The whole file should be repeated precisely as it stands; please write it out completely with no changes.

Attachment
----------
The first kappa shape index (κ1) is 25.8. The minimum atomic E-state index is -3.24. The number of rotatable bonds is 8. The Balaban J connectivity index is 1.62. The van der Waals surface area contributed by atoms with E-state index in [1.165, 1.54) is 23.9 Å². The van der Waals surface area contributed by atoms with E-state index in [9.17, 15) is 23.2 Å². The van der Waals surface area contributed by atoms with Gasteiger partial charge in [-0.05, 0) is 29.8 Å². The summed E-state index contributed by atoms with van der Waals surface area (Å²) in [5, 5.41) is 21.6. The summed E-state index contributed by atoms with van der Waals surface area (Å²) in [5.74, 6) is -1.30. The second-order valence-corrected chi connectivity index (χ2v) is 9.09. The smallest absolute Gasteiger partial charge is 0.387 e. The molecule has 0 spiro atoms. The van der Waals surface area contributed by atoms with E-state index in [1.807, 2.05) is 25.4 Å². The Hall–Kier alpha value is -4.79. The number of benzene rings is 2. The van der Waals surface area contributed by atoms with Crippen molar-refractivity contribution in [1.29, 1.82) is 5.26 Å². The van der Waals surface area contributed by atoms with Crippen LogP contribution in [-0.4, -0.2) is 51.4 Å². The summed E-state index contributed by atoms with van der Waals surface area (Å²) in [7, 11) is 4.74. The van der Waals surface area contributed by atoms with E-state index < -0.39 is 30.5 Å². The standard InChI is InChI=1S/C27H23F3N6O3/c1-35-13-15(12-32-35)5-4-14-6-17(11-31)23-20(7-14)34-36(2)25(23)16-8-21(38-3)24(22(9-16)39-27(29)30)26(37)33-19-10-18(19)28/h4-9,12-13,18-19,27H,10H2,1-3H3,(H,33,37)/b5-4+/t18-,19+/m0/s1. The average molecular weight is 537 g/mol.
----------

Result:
The first kappa shape index (κ1) is 25.8. The minimum atomic E-state index is -3.24. The number of rotatable bonds is 8. The Balaban J connectivity index is 1.62. The van der Waals surface area contributed by atoms with E-state index in [1.165, 1.54) is 23.9 Å². The van der Waals surface area contributed by atoms with E-state index in [9.17, 15) is 23.2 Å². The van der Waals surface area contributed by atoms with Gasteiger partial charge in [-0.05, 0) is 29.8 Å². The summed E-state index contributed by atoms with van der Waals surface area (Å²) in [5, 5.41) is 21.6. The summed E-state index contributed by atoms with van der Waals surface area (Å²) in [5.74, 6) is -1.30. The second-order valence-corrected chi connectivity index (χ2v) is 9.09. The smallest absolute Gasteiger partial charge is 0.387 e. The molecule has 0 spiro atoms. The van der Waals surface area contributed by atoms with E-state index in [1.807, 2.05) is 25.4 Å². The Hall–Kier alpha value is -4.79. The number of benzene rings is 2. The van der Waals surface area contributed by atoms with Crippen molar-refractivity contribution in [1.29, 1.82) is 5.26 Å². The van der Waals surface area contributed by atoms with Crippen LogP contribution in [-0.4, -0.2) is 51.4 Å². The summed E-state index contributed by atoms with van der Waals surface area (Å²) in [7, 11) is 4.74. The van der Waals surface area contributed by atoms with E-state index < -0.39 is 30.5 Å². The standard InChI is InChI=1S/C27H23F3N6O3/c1-35-13-15(12-32-35)5-4-14-6-17(11-31)23-20(7-14)34-36(2)25(23)16-8-21(38-3)24(22(9-16)39-27(29)30)26(37)33-19-10-18(19)28/h4-9,12-13,18-19,27H,10H2,1-3H3,(H,33,37)/b5-4+/t18-,19+/m0/s1. The average molecular weight is 537 g/mol.